Although Shug Avery is a spiteful woman, she is also just as equally caring. Once Shug mends her rocky relationship with Celie, the two women become close friends and even closer confidants. When Shug learns that Celie endures physical abuse from Mr. __ when Shug is not around, Shug says, “I won’t leave . . . until I know Albert won’t even think about beating you” (Walker 76). Despite being healthy and singing strongly again after recuperating from an illness in Mr. __’s home, Shug decides to halt her own life for Celie’s sake because she does not want her friend to suffer anymore. Shug voluntarily stays longer than she needs to despite her bigger plans because she truly cares for Celie’s wellbeing; even if she loves Mr. __, Shug is not willing to overlook his abuse knowing that Celie will take the brunt of it once Shug leaves. In another instance, when Celie retells her tragic past for the first time in her life outside of her letters, Shug comforts Celie: “Don’t cry, Celie, Shug say. Don’t cry. She start kissing the water as it come down side my face” (Walker 114). In being the first person to ask about Celie’s past whereas not even Celie’s own children or husband had, Shug shows that she deeply cares and feels for Celie. Shug goes from originally resenting Celie to going through great efforts to comfort her, which emphasizes the fact that she has learned to care for Celie. Just to prove that somebody can love Celie unlike what history has shown and that Shug actually cares about her, Shug initiates a pleasurable sexual relationship with Celie built upon mutual trust and understanding. Victoria Bond’s corresponding magazine article “‘The Color Purple’ Is a Cultural Touchstone for Black Female Self-Love” claims, “Celie and Shug don’t end up together in either the novel or the movie, and that’s not the point of the story.” Shug cares about Celie, and though their relationship is not the main highlight of the story, the mere action of Shug showing Celie love not only builds Celie’s self-confidence, but it also proves that Shug is willing to care for someone as broken and tragic as Celie as more than a friend. Shug’s free-spirited nature does not care about the fact that a lesbian relationship is considered extremely odd or that she has conducts a sexual relationship with both Celie and Mr. __, just that she wants to care for Celie in any way possible. By going through such a significant effort to comfort Celie, it shows that Shug truly is a caring person.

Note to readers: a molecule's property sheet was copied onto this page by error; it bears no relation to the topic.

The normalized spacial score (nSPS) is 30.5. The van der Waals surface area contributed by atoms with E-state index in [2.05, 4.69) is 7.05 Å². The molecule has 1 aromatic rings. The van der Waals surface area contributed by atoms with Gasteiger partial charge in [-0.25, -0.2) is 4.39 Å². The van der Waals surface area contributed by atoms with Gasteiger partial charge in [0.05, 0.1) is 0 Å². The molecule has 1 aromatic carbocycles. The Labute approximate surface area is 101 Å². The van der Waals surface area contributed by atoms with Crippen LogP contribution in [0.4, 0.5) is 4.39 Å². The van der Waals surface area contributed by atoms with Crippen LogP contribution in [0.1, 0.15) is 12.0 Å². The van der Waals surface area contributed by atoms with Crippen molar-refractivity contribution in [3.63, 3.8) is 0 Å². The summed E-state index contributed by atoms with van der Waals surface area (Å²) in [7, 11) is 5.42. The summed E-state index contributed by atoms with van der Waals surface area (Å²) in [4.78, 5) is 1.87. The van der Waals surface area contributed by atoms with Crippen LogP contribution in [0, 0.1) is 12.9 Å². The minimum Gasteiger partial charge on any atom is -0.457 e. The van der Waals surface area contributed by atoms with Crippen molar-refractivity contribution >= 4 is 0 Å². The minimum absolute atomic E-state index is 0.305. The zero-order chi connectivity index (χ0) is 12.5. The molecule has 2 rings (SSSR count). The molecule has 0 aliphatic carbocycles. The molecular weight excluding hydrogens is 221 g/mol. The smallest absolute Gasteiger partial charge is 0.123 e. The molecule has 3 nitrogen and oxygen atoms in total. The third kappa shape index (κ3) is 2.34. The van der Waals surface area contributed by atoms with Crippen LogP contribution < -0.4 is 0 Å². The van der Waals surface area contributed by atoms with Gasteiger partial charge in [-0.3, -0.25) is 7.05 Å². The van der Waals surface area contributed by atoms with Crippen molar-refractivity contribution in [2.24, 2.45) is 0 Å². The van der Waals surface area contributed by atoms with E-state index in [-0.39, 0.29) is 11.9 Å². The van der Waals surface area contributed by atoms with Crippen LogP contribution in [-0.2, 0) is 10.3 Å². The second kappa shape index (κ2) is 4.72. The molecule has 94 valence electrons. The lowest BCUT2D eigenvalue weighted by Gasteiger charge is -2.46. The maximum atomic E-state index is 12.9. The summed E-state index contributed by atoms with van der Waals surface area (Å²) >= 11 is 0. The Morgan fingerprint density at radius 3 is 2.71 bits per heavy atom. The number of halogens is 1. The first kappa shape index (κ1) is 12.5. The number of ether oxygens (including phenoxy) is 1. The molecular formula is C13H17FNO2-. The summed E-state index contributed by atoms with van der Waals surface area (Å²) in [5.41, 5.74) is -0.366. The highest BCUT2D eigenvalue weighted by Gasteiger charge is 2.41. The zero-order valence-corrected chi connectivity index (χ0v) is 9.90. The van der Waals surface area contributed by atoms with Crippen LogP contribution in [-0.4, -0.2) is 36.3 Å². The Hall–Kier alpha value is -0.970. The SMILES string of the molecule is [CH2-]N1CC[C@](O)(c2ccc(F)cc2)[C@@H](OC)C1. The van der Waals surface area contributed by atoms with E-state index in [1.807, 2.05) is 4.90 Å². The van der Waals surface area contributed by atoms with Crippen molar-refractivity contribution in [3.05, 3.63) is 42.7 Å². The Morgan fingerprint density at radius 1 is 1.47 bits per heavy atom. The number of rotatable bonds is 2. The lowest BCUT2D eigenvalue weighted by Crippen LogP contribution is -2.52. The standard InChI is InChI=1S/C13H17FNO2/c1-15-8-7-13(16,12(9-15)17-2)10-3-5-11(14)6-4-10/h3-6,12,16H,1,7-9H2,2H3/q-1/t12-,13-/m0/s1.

According to the customs of the early twentieth century, Shug Avery is considered a very sexual woman by the time period’s standards. When Shug is too sick to care for herself and Celie is put in charge of washing her, Celie writes, “She say, Well take a good look. Even if I is just a bag of bones now. She have the nerve to put one hand on her naked hip and bat her eyes at me” (Walker 46). Although the early 1900s was a conservative period for women, Shug flaunts her body and assets in front of Celie without any shame because she knows she is beautiful. Partially to mock Celie for her inexperience, Shug brags about her attractive appearance through her flamboyant actions instead of ignoring Celie’s admiring look. While women in this era cover up and feel scandalized by the mere mention of sexual appeal, Shug openly embraces it in an unrestrained, independent manner that emphasizes just how free-spirited she is. On the topic of Shug’s relationship with Mr. __, when Celie asks if Shug likes to sleep with Mr. __, Shug replies, “Yeah, Celie . . .I have to confess, I just love it. Don’t you?” (Walker 78). Shug’s open acceptance of sex and how she enjoys it stands in stark contrast to the overall social expectations of women during the first half of the twentieth century, which encouraged women to be pure, innocent, and conservative in showing skin and feeling pleasure. Her free-spirited personality manifests in the way she indulges in sex with Mr. __, who is married to Celie, and even Celie herself without hesitation; Shug’s promiscuous behavior is independent of social norms, and her attitude about sex—that a woman is a virgin until she experiences her first orgasm—contradicts the common belief of sex as something a man does to a woman for his pleasure, not the other way around. In terms of the social norms of the early 1900s, Shug is a very sexual person.
Alice Walker’s The Color Purple depicts a character named Shug Avery who, by being spiteful, caring, and sexual, is a free spirit. Although the audience first views Shug as an antagonistic woman, through her interactions with Celie and their powerful friendship, Shug reveals more character traits that define her as unrestrained and independent from social norms of the early 1900s.